When Heather Graham hit the scene in Drugstore Cowboy and then again on Twin Peaks, we were, well, peaked. While we're not quite sure what appearing in a MoveOn commercial hyping a public health insurance option will do for her career, we are very sure she - and all of her hot, blond curvaceousness - has caught the eye of the very bloated, for-profit insurance companies.
As they all stand at the starting line of a race in which they don't need to compete (after all, why exert any energy when complacency works just fine), Heather, and all of her hot, blond curvaceousness, approaches the starting line as a representative of the public health insurance option and gets set to beat the crap out of all the other bloated insurance companies.
All while Peter Coyote (President on Flash Forward!) pleads for us all to contact congress and tell our representatives we need that public health insurance option.
Three new Apple commercials debuted last night and they directly address the launch of Windows 7. In one John Hodgeman humorously breaks his promise over an over again for each previous Windows release. In another, Hodgeman pretends to be a news anchor interviewing people making the switch but it's not the switch he'd hoped for. In the third, a woman decides not to stick with what she knows and hooks up with Justin Long.
You can view the commercial here, here and here.
- If more commercials were like this one, advertising would be a better business and the general public might actually believe what we have to say.
- Not really all that exciting but when a brand decides to throw stuff at a TV in slow motion, it's occasionally worth the watch.
- Can't get people excited about a cause? Bring out the time-tested baby strategy.
We'd have to agree with AdFreak's assessment of a recent Leo Burnett-created McDonald's commercial currently running in the U.K. With rhyming, almost Beatnik-style poetry, the kind of people who frequent McDonald's are highlighted to illustrate the place is for people from all walks of life.
It's really quite well done and a welcome change from the run of the mill McDonald's commercial which, for the most part, is about price and item or some stupid promotion.
For those of you who always wanted to ask your boss a personal question or two, this isn't the way to do it. For everybody else that loves a double entendre or three, these Filter Advertising-created ads (one, two, three) for Carnie Wilson's The Newlywed Game are for you. Hoping to bring back the original show's bedroom humor in full force a la Bob "making whoopee" Eubanks, Wilson will ask young, newly married, babes in the woods questions that will make their mother-in-law's toes curl.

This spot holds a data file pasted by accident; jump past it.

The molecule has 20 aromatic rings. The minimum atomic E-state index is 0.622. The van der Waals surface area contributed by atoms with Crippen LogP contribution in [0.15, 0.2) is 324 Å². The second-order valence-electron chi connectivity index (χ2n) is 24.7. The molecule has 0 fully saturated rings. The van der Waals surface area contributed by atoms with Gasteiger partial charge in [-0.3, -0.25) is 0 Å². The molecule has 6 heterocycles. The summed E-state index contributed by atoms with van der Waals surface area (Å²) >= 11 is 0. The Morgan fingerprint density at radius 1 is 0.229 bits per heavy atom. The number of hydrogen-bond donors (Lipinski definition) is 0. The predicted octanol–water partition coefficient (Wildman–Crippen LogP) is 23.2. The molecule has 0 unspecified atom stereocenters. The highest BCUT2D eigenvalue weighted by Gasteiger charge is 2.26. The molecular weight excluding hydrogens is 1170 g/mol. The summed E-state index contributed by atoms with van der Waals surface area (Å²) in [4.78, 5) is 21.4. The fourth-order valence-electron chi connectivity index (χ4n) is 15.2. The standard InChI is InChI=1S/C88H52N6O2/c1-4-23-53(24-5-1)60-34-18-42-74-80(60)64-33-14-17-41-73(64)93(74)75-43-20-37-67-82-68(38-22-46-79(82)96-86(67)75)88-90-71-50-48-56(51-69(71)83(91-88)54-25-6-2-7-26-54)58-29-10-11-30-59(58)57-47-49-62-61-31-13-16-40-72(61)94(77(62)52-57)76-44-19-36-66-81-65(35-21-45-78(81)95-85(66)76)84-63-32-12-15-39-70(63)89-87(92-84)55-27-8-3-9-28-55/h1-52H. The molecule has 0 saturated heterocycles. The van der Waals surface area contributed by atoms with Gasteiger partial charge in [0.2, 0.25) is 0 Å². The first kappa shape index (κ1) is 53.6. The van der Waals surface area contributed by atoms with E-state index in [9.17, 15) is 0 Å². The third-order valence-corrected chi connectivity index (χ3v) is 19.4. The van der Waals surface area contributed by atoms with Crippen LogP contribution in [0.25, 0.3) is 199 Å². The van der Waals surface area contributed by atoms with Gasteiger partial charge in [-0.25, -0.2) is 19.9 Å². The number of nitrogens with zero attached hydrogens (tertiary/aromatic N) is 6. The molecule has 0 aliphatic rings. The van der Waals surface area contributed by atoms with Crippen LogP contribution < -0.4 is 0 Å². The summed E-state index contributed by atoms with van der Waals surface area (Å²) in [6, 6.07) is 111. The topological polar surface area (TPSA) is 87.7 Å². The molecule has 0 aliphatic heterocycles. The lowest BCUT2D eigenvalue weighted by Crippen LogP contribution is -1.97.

Step aside Mr. Whipple. Apparently, we are no longer embarrassed by or nervous about discussing the act of wiping our butts after we take a dump. Nope. We now can have frank and open discussions about the act and the products which can help us do a better job at cleaning our rear ends.
This video's been out for two months but, if we are to believe YouTube counter information, not many people have seen it. It's a product demonstration for Charmin freshmates. Basically, baby wipes for grownups. Using toothpaste as a stand in for, well, the brown stuff, a spokesman shows us why dry bath tissue doesn't completely accomplish the job. Nope. We need wet wipes to completely rid our ass of the annoying brown stuff.
Bill Green of Make the Logo Bigger and the new Adverve podcast took a look at a new commercial from Chase and was reminded of the World Trade Center tribute. The one where they had the blue lights shining up into the sky from the former location of the towers. We have to say, it does recall that imagery for us a bit as well.
Here's a weird one. Even if you do understand the language...we think. So a couple sits on the couch observing their daughter play with her Barbie set. After a bit, the girl places naked Ken on top of Naked Barbie on a bed. Parents cringe. Mom picks up the newspaper, Dad looks dumbfounded. Daughter says something. Everyone laughs.
Cut to super of the newspaper. That's all we know.
The product is way cooler than the advertising behind it but, like a fart joke, there's something about ads in which all the nasty words are bleeped out. OK so the ads are nothing like a fart joke but we just wanted to somehow work that phrase in.
Now that we have that out of the way, New York-based Woods, Witt Dealy & Sons has created a campaign for Powermat. It's exactly what it sounds like. It's a mat you place your wireless devices on and their batteries are magically charged.
There's two commercials here and here and a whole host of other media as well.
Sometimes you need to call a spade a spade. No wait, you should call a spade a spade all the time. Especially in an industry filled with puffery, bent truths, white, lies and a general disdain for just telling people to "buy my shit." Which is why this Australian Kettle Chips commercial from Sydney-based Bulldozer is so wittiliciuously refreshing.
Surrounded by a bevy of babes who fulfill the sex sells role, a smarmy dude dryly calls out the buffoonery that occurs in most advertising which he refers to as "commerce parading as entertainment."